Friday, March 02, 2012

Tell a Story With Art

I like to tell a story with the art I create. Whether it be on a scrapbook layout, a painting or a mixed media/collage piece. If the viewer "gets" the story, then that's wonderful. And if not, that's okay too. The story is mostly for me anyways, the way I express myself and work out my inner workings through the process of making art.

I have been making this triptych over the past four or five days. It began with a spark of an idea when I was looking through TM's new "Ephemera Cabinet" and found an old encyclopedia page showing the constellations.  That coupled with a handsome young gentleman on a cabinet card, and I was off and running.

 I really wanted to do a triptych, because the three panels make perfect sense when telling a story. Beginning, middle, end, Characters, crisis, resolution. All that good stuff you learned in english about composition work perfectly into these (for me, that is).

Would you like to hear my story?

It's a (complicated) love story...

Two people who are brought together through a maze of circumstances, outside of their usual time and space, but they should never have met. They fall in love.

He is a "man's man", a gentleman. His youth is hidden under his serious looks, and reserved manners. This nature is represented in the nail, the antlers, the rough cloth. He is also a dreamer, a romantic. This nature is represented in the constellations and the loose threads. 

The lady is talkative and vivacious, graceful and beautiful. She is a romantic at heart, but also a realist due in part to her maturity in age. She enjoys the arts as befit a lady of her standing, painting, illustration, needlepoint. But she also has secrets that she hides behind all of this busy-work. These traits are represented in the dictionary page ("loquaciousness" = talkative), the spool of thread, the pearls, the lace, the doily.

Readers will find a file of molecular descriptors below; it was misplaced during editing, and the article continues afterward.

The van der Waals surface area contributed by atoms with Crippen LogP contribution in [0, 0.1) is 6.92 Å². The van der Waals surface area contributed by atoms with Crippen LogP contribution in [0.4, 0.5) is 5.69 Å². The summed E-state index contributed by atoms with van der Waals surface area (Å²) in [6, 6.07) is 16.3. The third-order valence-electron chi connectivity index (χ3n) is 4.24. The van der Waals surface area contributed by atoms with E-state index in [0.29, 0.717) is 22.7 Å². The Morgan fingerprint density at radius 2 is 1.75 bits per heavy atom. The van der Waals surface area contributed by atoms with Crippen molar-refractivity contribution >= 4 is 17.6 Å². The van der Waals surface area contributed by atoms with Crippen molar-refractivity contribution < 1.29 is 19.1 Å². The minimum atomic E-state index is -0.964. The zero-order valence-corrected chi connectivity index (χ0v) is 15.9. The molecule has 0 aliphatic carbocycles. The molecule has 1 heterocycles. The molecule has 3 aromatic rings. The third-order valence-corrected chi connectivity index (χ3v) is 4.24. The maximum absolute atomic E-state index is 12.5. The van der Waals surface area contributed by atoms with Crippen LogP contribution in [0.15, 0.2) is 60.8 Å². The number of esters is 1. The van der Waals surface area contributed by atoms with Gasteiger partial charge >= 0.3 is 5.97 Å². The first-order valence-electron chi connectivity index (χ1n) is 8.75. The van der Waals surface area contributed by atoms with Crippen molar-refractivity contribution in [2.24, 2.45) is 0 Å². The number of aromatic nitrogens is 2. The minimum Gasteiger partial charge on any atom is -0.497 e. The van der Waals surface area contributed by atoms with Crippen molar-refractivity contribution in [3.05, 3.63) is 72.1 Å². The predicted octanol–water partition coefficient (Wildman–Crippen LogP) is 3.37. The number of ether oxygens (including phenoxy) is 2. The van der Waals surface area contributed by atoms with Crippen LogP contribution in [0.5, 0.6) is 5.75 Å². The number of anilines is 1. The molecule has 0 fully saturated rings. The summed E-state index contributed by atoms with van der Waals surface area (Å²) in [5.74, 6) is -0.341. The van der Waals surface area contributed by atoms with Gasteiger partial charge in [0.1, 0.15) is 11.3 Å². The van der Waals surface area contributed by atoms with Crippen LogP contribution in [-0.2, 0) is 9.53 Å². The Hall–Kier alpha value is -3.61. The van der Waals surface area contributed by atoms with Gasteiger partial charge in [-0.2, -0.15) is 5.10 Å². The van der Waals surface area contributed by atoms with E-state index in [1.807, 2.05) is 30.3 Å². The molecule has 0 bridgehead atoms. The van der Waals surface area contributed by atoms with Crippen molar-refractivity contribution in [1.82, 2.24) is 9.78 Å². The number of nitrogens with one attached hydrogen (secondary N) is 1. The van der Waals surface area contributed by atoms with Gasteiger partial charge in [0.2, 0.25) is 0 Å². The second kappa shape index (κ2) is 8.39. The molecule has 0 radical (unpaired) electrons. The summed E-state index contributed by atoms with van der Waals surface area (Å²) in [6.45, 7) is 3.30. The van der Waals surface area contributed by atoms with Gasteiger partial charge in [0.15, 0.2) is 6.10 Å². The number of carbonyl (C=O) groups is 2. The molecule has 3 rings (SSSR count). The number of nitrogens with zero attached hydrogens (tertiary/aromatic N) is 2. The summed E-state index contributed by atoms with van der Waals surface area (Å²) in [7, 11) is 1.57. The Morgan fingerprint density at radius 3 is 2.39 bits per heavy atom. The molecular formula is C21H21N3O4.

Their relationship is nurtured through letters and notes written back and forth, continually and more forthcoming as the days progress. They smile and act coy and shy around each other, dancing intuitive steps, to keep them moving closer and then away again. There is a hesitance, a reluctance in this dance, in their communication with each other. Something is holding each of them back, each for their own reasons, each seemingly as unyielding and impenetrable as the highest wall or the tallest mountain.

Author's note: I love ambiguity in art. The viewer is already going to decide what the piece means to her, and how it speaks to her. But I like to introduce an open-ended comment or assumption and really force people to see the story on their own terms.
The gentleman's text reads: "he was glad when the lights went down again, as he sat, waiting". Is he full of excitement and anticipation, waiting for his lady to join him finally so they can move past the barriers the have erected? Or is he waiting alone in the dark for his broken heart to mend because their distant, anxious love was unsustainable and could never be more than it was?

The lady's text reads: "his letters to her were all the proof that she required". Were they love letters, affirming his affection and desire to be with her, to be near her always no matter the consequences or the distance he must travel? Or did they contain the cold words of denial, refusal, ending the relationship without a word of love or loss or true feeling, which she so greatly desired of him?

The more I think on this piece and the more I write about it, the more it really speaks to me. It resonates within me as I ruminate about all the complexities of love and loss, passion and desire, friendship and companionship.

Thanks to Nadine for suggesting I hand-stitch the panels together. It worked out so beautifully!

And to Chantel & Daryl for lending their ephemera collection to the cause. I couldn't have done this without that.

later loves

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